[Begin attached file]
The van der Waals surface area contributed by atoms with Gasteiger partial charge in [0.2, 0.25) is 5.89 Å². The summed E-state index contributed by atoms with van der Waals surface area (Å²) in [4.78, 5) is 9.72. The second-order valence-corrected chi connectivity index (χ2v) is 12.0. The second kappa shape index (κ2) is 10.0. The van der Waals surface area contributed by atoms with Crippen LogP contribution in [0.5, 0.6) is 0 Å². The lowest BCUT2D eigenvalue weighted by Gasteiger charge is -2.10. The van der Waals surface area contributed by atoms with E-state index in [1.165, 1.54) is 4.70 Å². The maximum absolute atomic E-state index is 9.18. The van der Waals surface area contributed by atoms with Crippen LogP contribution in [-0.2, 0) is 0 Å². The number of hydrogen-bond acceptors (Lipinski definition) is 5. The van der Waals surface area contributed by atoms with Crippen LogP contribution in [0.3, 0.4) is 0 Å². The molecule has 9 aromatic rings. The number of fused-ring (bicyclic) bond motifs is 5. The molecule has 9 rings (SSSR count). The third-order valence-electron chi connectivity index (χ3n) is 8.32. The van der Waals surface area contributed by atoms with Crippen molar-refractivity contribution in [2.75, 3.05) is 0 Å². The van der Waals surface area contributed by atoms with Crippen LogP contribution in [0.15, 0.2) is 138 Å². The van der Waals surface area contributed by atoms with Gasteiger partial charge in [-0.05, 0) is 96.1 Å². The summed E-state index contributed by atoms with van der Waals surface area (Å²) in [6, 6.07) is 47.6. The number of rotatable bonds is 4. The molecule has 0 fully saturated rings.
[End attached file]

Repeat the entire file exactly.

The van der Waals surface area contributed by atoms with Gasteiger partial charge in [0.2, 0.25) is 5.89 Å². The summed E-state index contributed by atoms with van der Waals surface area (Å²) in [4.78, 5) is 9.72. The second-order valence-corrected chi connectivity index (χ2v) is 12.0. The second kappa shape index (κ2) is 10.0. The van der Waals surface area contributed by atoms with Crippen LogP contribution in [0.5, 0.6) is 0 Å². The lowest BCUT2D eigenvalue weighted by Gasteiger charge is -2.10. The van der Waals surface area contributed by atoms with E-state index in [1.165, 1.54) is 4.70 Å². The maximum absolute atomic E-state index is 9.18. The van der Waals surface area contributed by atoms with Crippen LogP contribution in [-0.2, 0) is 0 Å². The number of hydrogen-bond acceptors (Lipinski definition) is 5. The van der Waals surface area contributed by atoms with Crippen LogP contribution in [0.3, 0.4) is 0 Å². The molecule has 9 aromatic rings. The number of fused-ring (bicyclic) bond motifs is 5. The molecule has 9 rings (SSSR count). The third-order valence-electron chi connectivity index (χ3n) is 8.32. The van der Waals surface area contributed by atoms with Crippen molar-refractivity contribution in [2.75, 3.05) is 0 Å². The van der Waals surface area contributed by atoms with Crippen LogP contribution in [0.15, 0.2) is 138 Å². The van der Waals surface area contributed by atoms with Gasteiger partial charge in [-0.05, 0) is 96.1 Å². The summed E-state index contributed by atoms with van der Waals surface area (Å²) in [6, 6.07) is 47.6. The number of rotatable bonds is 4. The molecule has 0 fully saturated rings.